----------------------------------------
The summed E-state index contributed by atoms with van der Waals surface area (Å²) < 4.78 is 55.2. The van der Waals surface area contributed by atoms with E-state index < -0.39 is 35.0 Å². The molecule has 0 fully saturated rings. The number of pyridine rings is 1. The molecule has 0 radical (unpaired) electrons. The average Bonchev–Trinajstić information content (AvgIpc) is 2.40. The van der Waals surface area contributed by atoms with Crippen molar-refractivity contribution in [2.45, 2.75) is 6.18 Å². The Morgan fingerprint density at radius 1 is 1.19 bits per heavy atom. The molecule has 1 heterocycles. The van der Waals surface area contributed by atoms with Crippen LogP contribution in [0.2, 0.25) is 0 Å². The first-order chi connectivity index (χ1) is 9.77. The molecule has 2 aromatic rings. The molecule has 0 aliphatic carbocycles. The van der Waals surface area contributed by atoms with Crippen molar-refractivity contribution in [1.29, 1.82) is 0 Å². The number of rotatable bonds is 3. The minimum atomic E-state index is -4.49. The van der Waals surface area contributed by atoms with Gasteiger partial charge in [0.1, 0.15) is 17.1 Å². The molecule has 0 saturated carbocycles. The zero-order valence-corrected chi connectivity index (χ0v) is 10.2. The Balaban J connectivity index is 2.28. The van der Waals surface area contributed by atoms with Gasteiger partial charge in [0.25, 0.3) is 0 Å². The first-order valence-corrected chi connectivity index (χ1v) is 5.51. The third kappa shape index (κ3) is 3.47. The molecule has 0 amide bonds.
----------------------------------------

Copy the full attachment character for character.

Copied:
The summed E-state index contributed by atoms with van der Waals surface area (Å²) < 4.78 is 55.2. The van der Waals surface area contributed by atoms with E-state index < -0.39 is 35.0 Å². The molecule has 0 fully saturated rings. The number of pyridine rings is 1. The molecule has 0 radical (unpaired) electrons. The average Bonchev–Trinajstić information content (AvgIpc) is 2.40. The van der Waals surface area contributed by atoms with Crippen molar-refractivity contribution in [2.45, 2.75) is 6.18 Å². The Morgan fingerprint density at radius 1 is 1.19 bits per heavy atom. The molecule has 1 heterocycles. The van der Waals surface area contributed by atoms with Crippen LogP contribution in [0.2, 0.25) is 0 Å². The first-order chi connectivity index (χ1) is 9.77. The molecule has 2 aromatic rings. The molecule has 0 aliphatic carbocycles. The van der Waals surface area contributed by atoms with Crippen molar-refractivity contribution in [1.29, 1.82) is 0 Å². The number of rotatable bonds is 3. The minimum atomic E-state index is -4.49. The van der Waals surface area contributed by atoms with Gasteiger partial charge in [0.1, 0.15) is 17.1 Å². The molecule has 0 saturated carbocycles. The zero-order valence-corrected chi connectivity index (χ0v) is 10.2. The Balaban J connectivity index is 2.28. The van der Waals surface area contributed by atoms with Gasteiger partial charge in [0.25, 0.3) is 0 Å². The first-order valence-corrected chi connectivity index (χ1v) is 5.51. The third kappa shape index (κ3) is 3.47. The molecule has 0 amide bonds.